Citizen Lab adds Tencent QQ to browser hall of shame

Citizen Lab has found a third Chinese browser transmitting user data, among a number of other security concerns.
Written by Chris Duckett, Contributor

The QQ browser from Tencent has been found by Citizen Lab, a research group within the University of Toronto, to be transmitting personally identifiable data with little or no encryption, leaving users open to man-in-the-middle data collection.

In its findings, Citizen Lab said that QQ is also vulnerable to arbitrary code execution thanks to an insecure update process.

"QQ Browser phones home information on your device's hardware serial numbers, and tracks your location and every page you visit," said Jeffrey Knockel, senior researcher at the Citizen Lab at the University of Toronto's Munk School of Global Affairs. "Even the person you trust most does not have access to this amount of information on you, and yet QQ receives it from everyone who uses their browser."

Among the data collected by QQ on Android, Citizen Lab found that the browser returns full page URLs, the phone's unique IMEI number, and nearby wireless networks, along with the device's and nearby Wi-Fi access point's MAC addresses and signal strengths under a poorly implemented encryption scheme. QQ was also found that it sends without encryption its address bar contents, and identifying strings generated by the browser.

For its Windows version, QQ sends page URLs, Windows version, and a "hardware fingerprint" hash without encryption. The machine's hard drive serial number, IP address, host name, and gateway MAC address are sent using its poorly implemented encryption scheme.

After notification, Citizen Lab said Tencent updated its browser to fix some of the issues it had found, but not all.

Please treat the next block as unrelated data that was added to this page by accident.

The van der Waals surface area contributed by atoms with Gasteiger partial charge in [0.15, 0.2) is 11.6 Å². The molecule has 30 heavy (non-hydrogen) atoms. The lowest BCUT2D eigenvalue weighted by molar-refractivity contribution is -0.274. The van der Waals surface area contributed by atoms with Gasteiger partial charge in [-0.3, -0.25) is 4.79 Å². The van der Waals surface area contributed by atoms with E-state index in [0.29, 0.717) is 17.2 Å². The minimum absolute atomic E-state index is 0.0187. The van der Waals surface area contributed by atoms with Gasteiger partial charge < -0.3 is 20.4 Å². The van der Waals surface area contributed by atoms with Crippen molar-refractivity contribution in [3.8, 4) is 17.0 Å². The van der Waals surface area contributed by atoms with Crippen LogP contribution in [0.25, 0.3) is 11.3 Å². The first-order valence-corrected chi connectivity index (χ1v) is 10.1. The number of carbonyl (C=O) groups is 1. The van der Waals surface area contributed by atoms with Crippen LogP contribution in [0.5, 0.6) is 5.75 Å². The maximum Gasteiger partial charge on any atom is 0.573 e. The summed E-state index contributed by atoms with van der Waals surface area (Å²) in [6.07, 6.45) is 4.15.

"The collection of such sensitive information about a user, and its insecure transmission across networks, is disturbing regardless of where it takes place," Ron Deibert, director of Citizen Lab, said. "But the fact that this is being undertaken in a context like China -- where there is extensive surveillance, companies are required by law to share user data with authorities on demand, and dissidents are routinely incarcerated for opposition to the government -- is a serious matter of personal security and human rights."

Last month, Citizen Lab found that Baidu Browser for Android and Windows was also sending personal data in the open, or with an easily breakable encryption scheme.

"Baidu endeavors to collect data in a way consistent with the highest standards of security and user privacy in the industry," Baidu said at the time.

In August last year, Tencent reported that its QQ instant messaging service had 843 million users, and WeChat had 600 million users.

Tencent announced in January that it was dropping plans to develop a QQ app for Windows 10 Mobile.

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